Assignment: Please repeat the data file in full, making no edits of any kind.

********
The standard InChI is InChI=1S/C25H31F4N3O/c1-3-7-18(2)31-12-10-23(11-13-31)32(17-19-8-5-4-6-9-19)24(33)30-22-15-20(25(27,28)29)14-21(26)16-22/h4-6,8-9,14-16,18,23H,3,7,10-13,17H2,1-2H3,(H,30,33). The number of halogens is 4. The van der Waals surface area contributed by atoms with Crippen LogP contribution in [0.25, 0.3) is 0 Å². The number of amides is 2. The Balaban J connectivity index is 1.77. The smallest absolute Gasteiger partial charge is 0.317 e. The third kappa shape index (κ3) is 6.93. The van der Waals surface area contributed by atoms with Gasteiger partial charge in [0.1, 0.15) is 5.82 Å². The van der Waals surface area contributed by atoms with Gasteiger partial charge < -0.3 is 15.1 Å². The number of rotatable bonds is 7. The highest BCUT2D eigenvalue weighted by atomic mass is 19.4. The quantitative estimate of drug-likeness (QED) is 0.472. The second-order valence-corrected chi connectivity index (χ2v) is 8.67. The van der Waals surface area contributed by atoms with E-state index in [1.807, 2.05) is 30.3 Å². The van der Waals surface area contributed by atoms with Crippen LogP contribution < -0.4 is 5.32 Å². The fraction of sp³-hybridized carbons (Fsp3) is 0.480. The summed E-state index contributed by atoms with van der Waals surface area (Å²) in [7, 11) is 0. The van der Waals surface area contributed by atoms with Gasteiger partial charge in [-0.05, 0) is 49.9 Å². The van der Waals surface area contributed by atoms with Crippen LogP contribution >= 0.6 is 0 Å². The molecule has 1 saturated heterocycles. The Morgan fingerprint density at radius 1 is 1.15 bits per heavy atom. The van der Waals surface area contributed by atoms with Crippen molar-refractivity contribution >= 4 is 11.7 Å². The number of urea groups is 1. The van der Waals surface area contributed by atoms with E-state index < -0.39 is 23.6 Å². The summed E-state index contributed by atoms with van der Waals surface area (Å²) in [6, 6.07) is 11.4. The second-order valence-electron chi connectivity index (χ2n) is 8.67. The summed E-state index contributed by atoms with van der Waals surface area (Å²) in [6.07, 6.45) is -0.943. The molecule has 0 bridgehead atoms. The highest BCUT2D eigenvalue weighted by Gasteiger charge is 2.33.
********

The standard InChI is InChI=1S/C25H31F4N3O/c1-3-7-18(2)31-12-10-23(11-13-31)32(17-19-8-5-4-6-9-19)24(33)30-22-15-20(25(27,28)29)14-21(26)16-22/h4-6,8-9,14-16,18,23H,3,7,10-13,17H2,1-2H3,(H,30,33). The number of halogens is 4. The van der Waals surface area contributed by atoms with Crippen LogP contribution in [0.25, 0.3) is 0 Å². The number of amides is 2. The Balaban J connectivity index is 1.77. The smallest absolute Gasteiger partial charge is 0.317 e. The third kappa shape index (κ3) is 6.93. The van der Waals surface area contributed by atoms with Gasteiger partial charge in [0.1, 0.15) is 5.82 Å². The van der Waals surface area contributed by atoms with Gasteiger partial charge < -0.3 is 15.1 Å². The number of rotatable bonds is 7. The highest BCUT2D eigenvalue weighted by atomic mass is 19.4. The quantitative estimate of drug-likeness (QED) is 0.472. The second-order valence-corrected chi connectivity index (χ2v) is 8.67. The van der Waals surface area contributed by atoms with E-state index in [1.807, 2.05) is 30.3 Å². The van der Waals surface area contributed by atoms with Crippen LogP contribution < -0.4 is 5.32 Å². The fraction of sp³-hybridized carbons (Fsp3) is 0.480. The summed E-state index contributed by atoms with van der Waals surface area (Å²) in [7, 11) is 0. The van der Waals surface area contributed by atoms with Gasteiger partial charge in [-0.05, 0) is 49.9 Å². The van der Waals surface area contributed by atoms with Crippen LogP contribution >= 0.6 is 0 Å². The molecule has 1 saturated heterocycles. The Morgan fingerprint density at radius 1 is 1.15 bits per heavy atom. The van der Waals surface area contributed by atoms with Crippen molar-refractivity contribution >= 4 is 11.7 Å². The number of urea groups is 1. The van der Waals surface area contributed by atoms with E-state index < -0.39 is 23.6 Å². The summed E-state index contributed by atoms with van der Waals surface area (Å²) in [6, 6.07) is 11.4. The second-order valence-electron chi connectivity index (χ2n) is 8.67. The summed E-state index contributed by atoms with van der Waals surface area (Å²) in [6.07, 6.45) is -0.943. The molecule has 0 bridgehead atoms. The highest BCUT2D eigenvalue weighted by Gasteiger charge is 2.33.